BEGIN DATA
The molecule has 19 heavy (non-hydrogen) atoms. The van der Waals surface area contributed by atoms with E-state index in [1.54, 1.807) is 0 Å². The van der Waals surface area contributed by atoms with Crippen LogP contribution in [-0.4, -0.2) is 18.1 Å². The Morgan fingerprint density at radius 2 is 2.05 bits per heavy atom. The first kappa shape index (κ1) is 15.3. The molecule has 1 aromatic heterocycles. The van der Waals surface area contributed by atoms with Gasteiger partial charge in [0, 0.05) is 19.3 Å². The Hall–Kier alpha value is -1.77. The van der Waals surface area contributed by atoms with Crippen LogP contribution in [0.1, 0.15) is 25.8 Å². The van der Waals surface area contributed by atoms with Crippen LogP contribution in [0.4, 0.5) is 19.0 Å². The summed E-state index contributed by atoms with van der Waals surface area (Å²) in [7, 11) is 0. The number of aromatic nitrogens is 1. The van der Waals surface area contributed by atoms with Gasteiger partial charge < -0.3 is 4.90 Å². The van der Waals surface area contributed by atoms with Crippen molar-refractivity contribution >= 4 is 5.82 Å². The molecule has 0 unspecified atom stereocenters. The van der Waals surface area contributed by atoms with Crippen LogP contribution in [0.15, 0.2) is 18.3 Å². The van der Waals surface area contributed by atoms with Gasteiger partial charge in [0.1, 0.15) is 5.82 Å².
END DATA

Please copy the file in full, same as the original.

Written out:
The molecule has 19 heavy (non-hydrogen) atoms. The van der Waals surface area contributed by atoms with E-state index in [1.54, 1.807) is 0 Å². The van der Waals surface area contributed by atoms with Crippen LogP contribution in [-0.4, -0.2) is 18.1 Å². The Morgan fingerprint density at radius 2 is 2.05 bits per heavy atom. The first kappa shape index (κ1) is 15.3. The molecule has 1 aromatic heterocycles. The van der Waals surface area contributed by atoms with Gasteiger partial charge in [0, 0.05) is 19.3 Å². The Hall–Kier alpha value is -1.77. The van der Waals surface area contributed by atoms with Crippen LogP contribution in [0.1, 0.15) is 25.8 Å². The van der Waals surface area contributed by atoms with Crippen LogP contribution in [0.4, 0.5) is 19.0 Å². The summed E-state index contributed by atoms with van der Waals surface area (Å²) in [7, 11) is 0. The number of aromatic nitrogens is 1. The van der Waals surface area contributed by atoms with Gasteiger partial charge < -0.3 is 4.90 Å². The van der Waals surface area contributed by atoms with Crippen molar-refractivity contribution >= 4 is 5.82 Å². The molecule has 0 unspecified atom stereocenters. The van der Waals surface area contributed by atoms with Crippen LogP contribution in [0.15, 0.2) is 18.3 Å². The van der Waals surface area contributed by atoms with Gasteiger partial charge in [0.1, 0.15) is 5.82 Å².